Earthquakes are common but collapsed buildings, with contemporary structural design, are fortunately very rare. The same is not true in midcentury modern construction, which can be far more deadly as the structures often lack sufficient reinforcing to withstand seismic forces. Many concrete buildings completed prior to the mid-1970s, for example, require retrofits to bolster their beams and columns, says architect John Lesak, principal-in-charge of Page & Turnbull’s Los Angeles office.
Savvy owners are acting immediately, taking advantage of the post-pandemic era’s lighter occupancy levels to coordinate and stage seismic interventions without causing major disruptions to building tenants and occupants. Some are responding to new ordinances in places from Oregon to South Carolina.
In fact, today the race is on to preserve some of the country’s most iconic modernist buildings by bracing them with inconspicuous, thoughtfully designed “seismic strengthening,” according to Page & Turnbull. While at least 1 million homes need earthquake retrofits, reported the Los Angeles Times, the most historically important midcentury buildings are bigger structures in city centers and on college campuses, the firm advises.
“Major structures from the Golden Gate Bridge and U.C. Berkeley’s 1965 art museum to Hollywood’s 1956 Capitol Records Building and UCLA’s 1965 Pritzker Tower are all a focus now for both preserving our cultural legacy while also ensuring public safety,” says John D. Lesak, AIA, FAPT, a principal and vice president with Page & Turnbull. “Recently enacted rules like the Non-Ductile Reinforced Concrete Ordinance in Los Angeles, known as NDC, are new and complex — and challenging for building owners.”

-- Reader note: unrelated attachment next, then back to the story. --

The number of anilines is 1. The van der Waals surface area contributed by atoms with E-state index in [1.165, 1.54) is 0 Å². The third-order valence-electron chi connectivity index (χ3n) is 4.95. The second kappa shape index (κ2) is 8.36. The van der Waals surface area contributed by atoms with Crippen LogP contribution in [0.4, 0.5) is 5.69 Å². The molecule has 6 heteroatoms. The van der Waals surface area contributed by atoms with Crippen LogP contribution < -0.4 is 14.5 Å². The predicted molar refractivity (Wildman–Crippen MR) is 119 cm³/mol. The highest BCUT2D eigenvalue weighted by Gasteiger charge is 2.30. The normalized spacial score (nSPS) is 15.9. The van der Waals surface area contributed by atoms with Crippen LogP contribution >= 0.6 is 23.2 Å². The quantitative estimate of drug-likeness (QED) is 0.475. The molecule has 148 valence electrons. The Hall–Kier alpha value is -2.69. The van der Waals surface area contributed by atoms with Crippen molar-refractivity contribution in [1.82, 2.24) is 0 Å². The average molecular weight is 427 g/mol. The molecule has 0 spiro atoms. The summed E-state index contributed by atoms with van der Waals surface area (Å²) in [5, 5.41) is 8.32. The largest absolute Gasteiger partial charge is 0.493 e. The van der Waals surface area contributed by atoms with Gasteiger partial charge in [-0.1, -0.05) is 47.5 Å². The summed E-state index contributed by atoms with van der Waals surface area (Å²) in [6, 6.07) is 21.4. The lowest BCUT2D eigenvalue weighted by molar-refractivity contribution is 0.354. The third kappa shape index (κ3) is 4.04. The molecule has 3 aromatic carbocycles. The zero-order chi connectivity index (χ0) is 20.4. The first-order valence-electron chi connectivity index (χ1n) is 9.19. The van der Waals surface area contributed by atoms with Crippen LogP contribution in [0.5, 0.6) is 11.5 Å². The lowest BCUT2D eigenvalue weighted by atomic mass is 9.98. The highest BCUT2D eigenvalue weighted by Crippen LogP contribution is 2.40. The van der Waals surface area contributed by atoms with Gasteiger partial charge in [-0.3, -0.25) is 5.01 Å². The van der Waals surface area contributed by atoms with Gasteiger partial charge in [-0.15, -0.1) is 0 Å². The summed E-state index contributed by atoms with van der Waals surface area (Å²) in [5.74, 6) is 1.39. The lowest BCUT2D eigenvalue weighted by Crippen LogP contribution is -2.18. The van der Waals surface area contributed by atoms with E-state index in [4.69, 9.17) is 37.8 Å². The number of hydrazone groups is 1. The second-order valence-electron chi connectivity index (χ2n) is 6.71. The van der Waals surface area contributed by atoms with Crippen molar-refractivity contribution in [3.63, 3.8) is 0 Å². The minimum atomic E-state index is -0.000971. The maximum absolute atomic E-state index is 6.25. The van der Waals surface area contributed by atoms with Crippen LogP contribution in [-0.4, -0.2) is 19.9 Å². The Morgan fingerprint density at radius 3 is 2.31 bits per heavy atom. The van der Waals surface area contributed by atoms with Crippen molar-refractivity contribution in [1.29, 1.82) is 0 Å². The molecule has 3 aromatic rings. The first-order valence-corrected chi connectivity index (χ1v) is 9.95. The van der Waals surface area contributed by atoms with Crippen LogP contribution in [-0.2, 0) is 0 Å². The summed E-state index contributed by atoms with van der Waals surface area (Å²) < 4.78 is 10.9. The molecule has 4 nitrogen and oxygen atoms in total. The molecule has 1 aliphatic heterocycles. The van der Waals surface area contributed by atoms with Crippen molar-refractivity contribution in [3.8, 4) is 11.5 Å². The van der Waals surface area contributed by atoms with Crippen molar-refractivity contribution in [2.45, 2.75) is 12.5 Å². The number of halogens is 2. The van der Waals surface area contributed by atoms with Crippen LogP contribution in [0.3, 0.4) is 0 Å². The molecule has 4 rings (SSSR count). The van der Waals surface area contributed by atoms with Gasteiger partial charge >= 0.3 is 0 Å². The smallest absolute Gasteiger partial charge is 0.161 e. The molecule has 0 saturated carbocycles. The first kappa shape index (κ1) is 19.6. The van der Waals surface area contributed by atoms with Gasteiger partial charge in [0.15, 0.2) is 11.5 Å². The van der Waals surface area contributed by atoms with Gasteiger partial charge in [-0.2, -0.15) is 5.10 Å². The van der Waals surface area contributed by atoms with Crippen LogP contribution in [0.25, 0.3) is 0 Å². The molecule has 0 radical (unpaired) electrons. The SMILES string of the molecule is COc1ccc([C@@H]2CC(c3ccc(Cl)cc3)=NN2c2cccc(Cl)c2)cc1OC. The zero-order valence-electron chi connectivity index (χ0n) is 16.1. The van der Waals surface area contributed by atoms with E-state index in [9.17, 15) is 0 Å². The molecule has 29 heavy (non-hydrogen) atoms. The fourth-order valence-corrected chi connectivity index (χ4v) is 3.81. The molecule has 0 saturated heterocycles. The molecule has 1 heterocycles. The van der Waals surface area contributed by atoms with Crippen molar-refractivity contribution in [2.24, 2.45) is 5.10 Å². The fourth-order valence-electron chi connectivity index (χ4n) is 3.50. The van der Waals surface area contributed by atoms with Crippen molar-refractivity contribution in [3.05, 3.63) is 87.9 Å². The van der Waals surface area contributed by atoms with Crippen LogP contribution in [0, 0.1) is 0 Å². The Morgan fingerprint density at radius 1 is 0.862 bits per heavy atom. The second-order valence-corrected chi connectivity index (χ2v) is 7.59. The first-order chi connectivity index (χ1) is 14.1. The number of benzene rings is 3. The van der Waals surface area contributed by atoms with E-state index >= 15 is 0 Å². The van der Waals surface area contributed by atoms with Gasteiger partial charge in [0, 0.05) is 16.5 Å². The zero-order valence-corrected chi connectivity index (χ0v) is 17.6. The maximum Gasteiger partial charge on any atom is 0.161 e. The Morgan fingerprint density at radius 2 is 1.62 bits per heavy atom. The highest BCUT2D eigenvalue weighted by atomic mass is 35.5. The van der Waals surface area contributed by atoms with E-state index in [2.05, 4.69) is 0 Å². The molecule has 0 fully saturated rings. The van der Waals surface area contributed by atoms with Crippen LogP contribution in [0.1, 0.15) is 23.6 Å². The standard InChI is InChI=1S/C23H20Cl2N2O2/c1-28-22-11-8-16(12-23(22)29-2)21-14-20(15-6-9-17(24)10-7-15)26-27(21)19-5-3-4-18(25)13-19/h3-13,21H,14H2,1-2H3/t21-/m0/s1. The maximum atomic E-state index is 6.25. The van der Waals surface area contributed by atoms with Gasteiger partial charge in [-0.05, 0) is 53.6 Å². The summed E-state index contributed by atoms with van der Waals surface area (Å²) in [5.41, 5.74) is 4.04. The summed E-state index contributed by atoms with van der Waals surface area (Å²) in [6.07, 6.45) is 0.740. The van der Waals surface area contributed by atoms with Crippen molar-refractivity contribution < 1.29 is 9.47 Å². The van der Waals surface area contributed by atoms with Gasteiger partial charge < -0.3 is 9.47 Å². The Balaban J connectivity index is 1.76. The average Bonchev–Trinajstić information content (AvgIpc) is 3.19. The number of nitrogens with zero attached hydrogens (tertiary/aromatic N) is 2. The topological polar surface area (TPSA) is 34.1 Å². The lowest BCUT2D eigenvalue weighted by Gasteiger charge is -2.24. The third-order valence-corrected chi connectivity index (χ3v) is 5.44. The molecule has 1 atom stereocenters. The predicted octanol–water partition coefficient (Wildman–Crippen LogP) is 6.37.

L.A.’s New NDC Rule Makes Waves
Signed into law just five years ago, the City of Los Angeles ordinance calls for all concrete buildings designed prior to 1977 to achieve minimum structural requirements within 25 years — or face the wrecking ball.
“We’re working on some of the first NDC retrofit projects — including one of the first commercial buildings to be permitted under the rule,” says Lesak, who notes Page & Turnbull recently headlined a six-part, FEMA-sponsored series called ‘Home, Safe Home’ on seismic safety and rehabilitations for historic single-family residences. “We’re telling historic building owners to begin planning voluntary retrofits rather than awaiting mandatory measures, which can be much less convenient and far more costly.”
These “seismic resiliency” projects generally include a mix of historic preservation, architectural design, and code compliance measures along with retrofit cost estimating, public safety reporting and, of course, structural analysis. Many of the architectural designs alleviate rehab requirements while also protecting historic features.
“At the iconic Capitol Records Building, a 13-story midcentury commercial building, the pandemic eased the intrusive seismic retrofit process because many areas were unoccupied, allowing construction crews better access,” says Lesak. At The Cheech Marin Center for Chicano Art & Culture in Riverside, Calif., created from vacant 1964 library, Page & Turnbull designed a new opening cut into the second floor slab, sized specifically to creatively address seismic performance and enhance safety at a reasonable cost.
“Rarely does the government require owners to bring their historic buildings up to code,” says Lesak, who has served as chair of the Historic Resources Committee for the American Institute of Architects (AIA) Los Angeles chapter.
“In this case, however, it’s mandatory.”